Readers will recall the notorious case of Coca-Cola and the Dr Pepper pornographic movie episode on Facebook (it’s here if you don’t). Which proved disastrous for its social media agency, Lean Mean Fighting Machine (sacked ignominiously from the Coke Zero account as well as Dr Pepper).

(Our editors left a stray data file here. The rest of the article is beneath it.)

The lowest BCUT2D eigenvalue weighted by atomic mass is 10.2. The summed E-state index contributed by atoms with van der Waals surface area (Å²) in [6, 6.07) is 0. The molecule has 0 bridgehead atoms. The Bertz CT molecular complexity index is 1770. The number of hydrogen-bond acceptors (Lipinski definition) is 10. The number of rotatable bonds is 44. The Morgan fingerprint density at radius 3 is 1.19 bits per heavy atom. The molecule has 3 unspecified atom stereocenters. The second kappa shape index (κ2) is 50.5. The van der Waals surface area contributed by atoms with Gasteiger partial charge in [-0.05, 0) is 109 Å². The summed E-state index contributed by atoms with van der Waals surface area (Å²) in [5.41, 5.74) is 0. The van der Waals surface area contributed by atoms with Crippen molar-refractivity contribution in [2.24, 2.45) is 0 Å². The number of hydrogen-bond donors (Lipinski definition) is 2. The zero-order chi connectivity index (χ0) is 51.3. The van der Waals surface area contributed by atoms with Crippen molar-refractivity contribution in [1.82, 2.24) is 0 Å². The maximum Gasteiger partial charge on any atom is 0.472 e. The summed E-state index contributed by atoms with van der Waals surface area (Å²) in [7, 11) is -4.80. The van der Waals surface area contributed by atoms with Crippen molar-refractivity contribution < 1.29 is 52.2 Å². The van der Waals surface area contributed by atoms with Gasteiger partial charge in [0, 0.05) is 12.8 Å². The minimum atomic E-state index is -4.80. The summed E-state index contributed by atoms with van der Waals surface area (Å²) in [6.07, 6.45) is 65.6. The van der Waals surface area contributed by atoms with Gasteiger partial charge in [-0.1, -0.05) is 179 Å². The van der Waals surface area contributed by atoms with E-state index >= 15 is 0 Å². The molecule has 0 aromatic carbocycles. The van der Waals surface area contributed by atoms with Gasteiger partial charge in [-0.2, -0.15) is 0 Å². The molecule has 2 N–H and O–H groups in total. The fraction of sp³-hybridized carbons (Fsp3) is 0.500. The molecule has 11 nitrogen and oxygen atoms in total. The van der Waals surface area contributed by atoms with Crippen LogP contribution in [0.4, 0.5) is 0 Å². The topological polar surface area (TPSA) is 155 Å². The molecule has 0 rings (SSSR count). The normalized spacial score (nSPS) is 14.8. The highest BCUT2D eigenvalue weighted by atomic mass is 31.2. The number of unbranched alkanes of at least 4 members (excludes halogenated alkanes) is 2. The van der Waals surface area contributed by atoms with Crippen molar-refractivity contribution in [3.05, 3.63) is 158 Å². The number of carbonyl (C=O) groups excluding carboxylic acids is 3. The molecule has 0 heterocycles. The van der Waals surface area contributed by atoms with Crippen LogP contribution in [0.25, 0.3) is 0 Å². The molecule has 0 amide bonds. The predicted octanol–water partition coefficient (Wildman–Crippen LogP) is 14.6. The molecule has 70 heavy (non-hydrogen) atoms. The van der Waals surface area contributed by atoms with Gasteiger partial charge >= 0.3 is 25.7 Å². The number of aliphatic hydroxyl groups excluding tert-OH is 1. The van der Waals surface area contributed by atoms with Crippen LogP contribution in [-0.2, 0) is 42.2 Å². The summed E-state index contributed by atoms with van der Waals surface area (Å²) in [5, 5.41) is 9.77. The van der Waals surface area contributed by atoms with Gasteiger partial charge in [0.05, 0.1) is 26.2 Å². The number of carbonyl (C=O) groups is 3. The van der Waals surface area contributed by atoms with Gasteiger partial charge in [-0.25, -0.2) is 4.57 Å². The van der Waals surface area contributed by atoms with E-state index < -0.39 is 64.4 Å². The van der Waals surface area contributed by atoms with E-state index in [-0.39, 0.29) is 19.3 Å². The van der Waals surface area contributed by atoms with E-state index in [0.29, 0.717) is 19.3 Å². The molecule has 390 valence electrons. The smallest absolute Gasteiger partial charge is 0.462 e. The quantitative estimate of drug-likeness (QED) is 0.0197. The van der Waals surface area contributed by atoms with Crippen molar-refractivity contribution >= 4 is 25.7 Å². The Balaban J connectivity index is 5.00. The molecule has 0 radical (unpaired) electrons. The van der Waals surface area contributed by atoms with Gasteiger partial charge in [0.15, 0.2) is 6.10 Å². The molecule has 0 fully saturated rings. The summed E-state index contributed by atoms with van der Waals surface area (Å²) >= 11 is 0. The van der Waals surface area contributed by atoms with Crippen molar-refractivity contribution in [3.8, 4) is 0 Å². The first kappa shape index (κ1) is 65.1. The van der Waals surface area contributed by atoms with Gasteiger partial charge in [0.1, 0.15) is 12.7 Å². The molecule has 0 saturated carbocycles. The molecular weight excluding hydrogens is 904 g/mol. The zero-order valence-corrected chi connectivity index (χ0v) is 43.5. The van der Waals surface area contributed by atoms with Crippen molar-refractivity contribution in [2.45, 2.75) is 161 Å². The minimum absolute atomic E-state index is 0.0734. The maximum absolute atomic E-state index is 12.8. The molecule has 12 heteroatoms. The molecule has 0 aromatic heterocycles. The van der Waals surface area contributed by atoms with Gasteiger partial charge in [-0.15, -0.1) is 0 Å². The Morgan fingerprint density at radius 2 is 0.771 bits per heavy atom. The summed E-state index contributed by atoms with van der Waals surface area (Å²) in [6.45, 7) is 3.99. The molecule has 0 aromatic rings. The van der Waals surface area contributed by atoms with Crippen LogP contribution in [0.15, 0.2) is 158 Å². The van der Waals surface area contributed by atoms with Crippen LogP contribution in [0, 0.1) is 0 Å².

More recently, the risks have been highlighted by a couple of episodes over at Motown. Chrysler sacked its social media agency, New Media Strategies, after one of its employees “inadvertently” tweeted from the @ChryslerAutos account: “I find it ironic that Detroit is known as the #motorcity and yet no one here knows how to fucking drive.”  It seems pretty rough justice at first sight: agency and employee victims of hypocritical puritanism. By way of explanation, Chrysler Communications staffer Ed Garsten noted shortly afterwards: “The tweet denigrated drivers in Detroit and used the fully spelled-out F-word. It was obviously meant to be posted on the person’s personal Twitter account, and not the Chrysler Brand account where it appeared. So why were we so sensitive? That commercial featuring the Chrysler 200, Eminem and the City of Detroit wasn’t just an act of salesmanship. This company is committed to promoting Detroit and its hard-working people.” That bad, eh?